As wildfires blackened more than 1 million acres of the West last week, the debate over grazing on public land took on greater urgency and meaning.
It also provided several faces to the debate. Meet Jeanette Yturriondobeitia. She and her husband, Richard, have a ranch in southeastern Oregon, near the town of Basque, population 10.
They own the 12-Mile Ranch, which has borne much of the brunt of the 512,000-acre Long Draw wildfire -- the largest in recent Oregon history -- that roared across the region last week. They have lost 130 cattle and ranch structures -- and they almost lost their house.
"We came back from moving cattle in the middle of the night and found seven pumper trucks lined up defending our haystack and house," she told Capital Press reporter Dan Wheat.
With that much land -- most of it used for grazing -- blackened, she wonders how they'll get through the rest of the year.
"Every bit of our winter range and what's left of our summer range is burned," she said.
The couple is a founding member of the Trout Creek Mountain Working Group, which formed in the 1980s and included other ranchers, state and federal agencies and several environmental groups. Together, they agreed to reduce grazing on federal allotments to allow fish and wildlife habitat to return to health.
The area had been overgrazed, but in the intervening 30 years the wildlife habitat has returned to health and even the population of rare Lahontan cutthroat trout has more than doubled, to 24,000.
In light of their success they have been talking with the U.S. Bureau of Land Management, which oversees the federal land in the area, about increasing their grazing. More grazing would not only allow the them and their neighbors to run more cattle, it would maintain the habitat and, just as importantly, reduce the amount of grass that fuels wildfires.
Rangeland experts say properly managed grazing benefits the land and habitat. State and federal land managers agree, but are constantly harassed by some environmental groups, which cling to the notion that any grazing only spreads weeds and hurts wildlife habitat. They say cheatgrass, which can be spread by livestock, displaces native grasses that naturally resist fire.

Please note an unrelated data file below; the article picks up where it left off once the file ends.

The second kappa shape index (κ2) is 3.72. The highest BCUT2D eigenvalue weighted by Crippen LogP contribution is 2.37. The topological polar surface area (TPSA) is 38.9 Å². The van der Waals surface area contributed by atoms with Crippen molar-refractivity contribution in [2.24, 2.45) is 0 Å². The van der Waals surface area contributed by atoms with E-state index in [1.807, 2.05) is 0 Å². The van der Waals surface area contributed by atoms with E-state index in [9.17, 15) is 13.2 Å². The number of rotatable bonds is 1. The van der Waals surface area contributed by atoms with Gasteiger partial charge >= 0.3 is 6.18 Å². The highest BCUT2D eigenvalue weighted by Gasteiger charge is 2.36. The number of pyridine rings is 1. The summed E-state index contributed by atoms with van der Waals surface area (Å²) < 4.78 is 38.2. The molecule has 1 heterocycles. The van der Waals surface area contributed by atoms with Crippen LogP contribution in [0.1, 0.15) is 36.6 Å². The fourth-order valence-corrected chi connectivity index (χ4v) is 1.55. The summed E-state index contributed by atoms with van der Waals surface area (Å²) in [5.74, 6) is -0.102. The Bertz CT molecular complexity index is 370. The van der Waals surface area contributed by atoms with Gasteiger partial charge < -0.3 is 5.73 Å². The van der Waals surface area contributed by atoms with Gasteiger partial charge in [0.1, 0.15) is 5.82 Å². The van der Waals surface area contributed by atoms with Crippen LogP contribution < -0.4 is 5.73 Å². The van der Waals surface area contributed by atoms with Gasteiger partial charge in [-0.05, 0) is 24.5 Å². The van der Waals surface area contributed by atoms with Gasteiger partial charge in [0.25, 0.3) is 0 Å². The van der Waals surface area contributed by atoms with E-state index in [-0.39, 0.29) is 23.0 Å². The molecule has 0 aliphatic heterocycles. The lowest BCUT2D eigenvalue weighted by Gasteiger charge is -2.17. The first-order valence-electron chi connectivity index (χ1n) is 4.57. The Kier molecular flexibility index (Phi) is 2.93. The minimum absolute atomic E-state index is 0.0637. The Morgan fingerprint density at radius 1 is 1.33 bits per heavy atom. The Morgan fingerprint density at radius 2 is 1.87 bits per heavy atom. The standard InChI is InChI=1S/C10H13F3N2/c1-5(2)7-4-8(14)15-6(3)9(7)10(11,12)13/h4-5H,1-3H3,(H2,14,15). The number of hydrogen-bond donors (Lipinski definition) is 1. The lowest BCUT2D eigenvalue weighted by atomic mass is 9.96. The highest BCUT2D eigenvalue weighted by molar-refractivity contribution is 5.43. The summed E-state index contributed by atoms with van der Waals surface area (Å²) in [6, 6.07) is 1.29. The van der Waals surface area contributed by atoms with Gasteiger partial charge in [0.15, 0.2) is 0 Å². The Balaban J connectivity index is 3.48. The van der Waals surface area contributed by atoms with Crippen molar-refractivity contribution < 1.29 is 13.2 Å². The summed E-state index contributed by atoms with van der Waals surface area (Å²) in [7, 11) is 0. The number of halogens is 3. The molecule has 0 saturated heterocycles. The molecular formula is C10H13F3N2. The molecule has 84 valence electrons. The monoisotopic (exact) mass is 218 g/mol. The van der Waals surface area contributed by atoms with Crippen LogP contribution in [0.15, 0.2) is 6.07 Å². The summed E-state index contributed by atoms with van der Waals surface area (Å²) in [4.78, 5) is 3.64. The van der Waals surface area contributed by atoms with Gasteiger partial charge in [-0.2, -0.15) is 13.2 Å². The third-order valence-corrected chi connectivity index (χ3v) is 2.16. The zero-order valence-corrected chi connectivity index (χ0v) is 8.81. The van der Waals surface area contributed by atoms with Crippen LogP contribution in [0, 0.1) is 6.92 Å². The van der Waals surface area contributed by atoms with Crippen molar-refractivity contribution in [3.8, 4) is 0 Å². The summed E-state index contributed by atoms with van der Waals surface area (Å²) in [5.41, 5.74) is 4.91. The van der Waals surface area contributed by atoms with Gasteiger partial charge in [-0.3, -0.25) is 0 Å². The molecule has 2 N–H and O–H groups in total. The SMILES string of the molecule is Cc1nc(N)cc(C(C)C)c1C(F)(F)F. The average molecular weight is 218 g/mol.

For that and other reasons, they oppose virtually any grazing. Their goal is to convince the government to buy out grazing allotments across the West.
The problem for the environmental groups is that a lack of grazing could be worse for wildlife than properly managed grazing, just as no logging can be worse for forest ecology than properly managed logging.
As was proved by the Trout Creek group in Oregon and other similar groups across the West, wildlife habitat, streams and fish populations do thrive alongside grazing.
The sage grouse is of particular concern to all Westerners, particularly those who ranch. The bird, which the U.S. Fish and Wildlife Service says warrants protection under the Endangered Species Act, lives in 11 Western states and two Canadian provinces. As a "candidate" species for federal protection, it poses a threat to grazing because it lives in sage brush.
Agencies such as the Fish and Wildlife Service, the Natural Resources Conservation Service and the BLM have formed initiatives and working groups with ranchers to make sure the grouse populations remain healthy. They know that properly managed grazing will benefit the grouse and its habitat.
Wildfires also devastate wildlife habitat. Because cattle and sheep eat the grasses that fuel wildfires, more grazing could have reduced the severity of the blazes that scorched vast swaths of prime sage grouse habitat last week in Oregon, southern Idaho and elsewhere.
Meet Jared Brackett. He is the Idaho Cattle Association's vice president and ranches near Castleford, Idaho, where about 219,000 acres burned in the Kinyon Road fire.
He told Capital Press reporter Sean Ellis he is "extremely upset, disappointed and frustrated" that extra fuel -- grass that cattle grazing could have reduced -- was allowed to remain in the Jarbidge Resource Management Area, part of which the massive fire blackened.
"When you're only utilizing 5 to 10 percent of the resource, this is what happens," he said. "We're trying to help this bird out but they keep saying grazing is a threat to it. Well, fire is a greater threat."
He is correct.
Resource and rangeland managers know that cattle and wildlife can get along. They also know that ranchers are willing participants in efforts to protect and improve habitat and reduce wildfire dangers.
But the extreme environmentalists and their lawyers disagree. They want grazing stopped, no matter that it helps the environment and wildlife such as the sage grouse. As long as they can use the deeply flawed Endangered Species Act to stop grazing, they'll do it.
Maybe those environmental groups should think about filing another lawsuit. Maybe they should sue themselves for damaging the sage grouse's habitat by opposing more grazing.
Just a thought.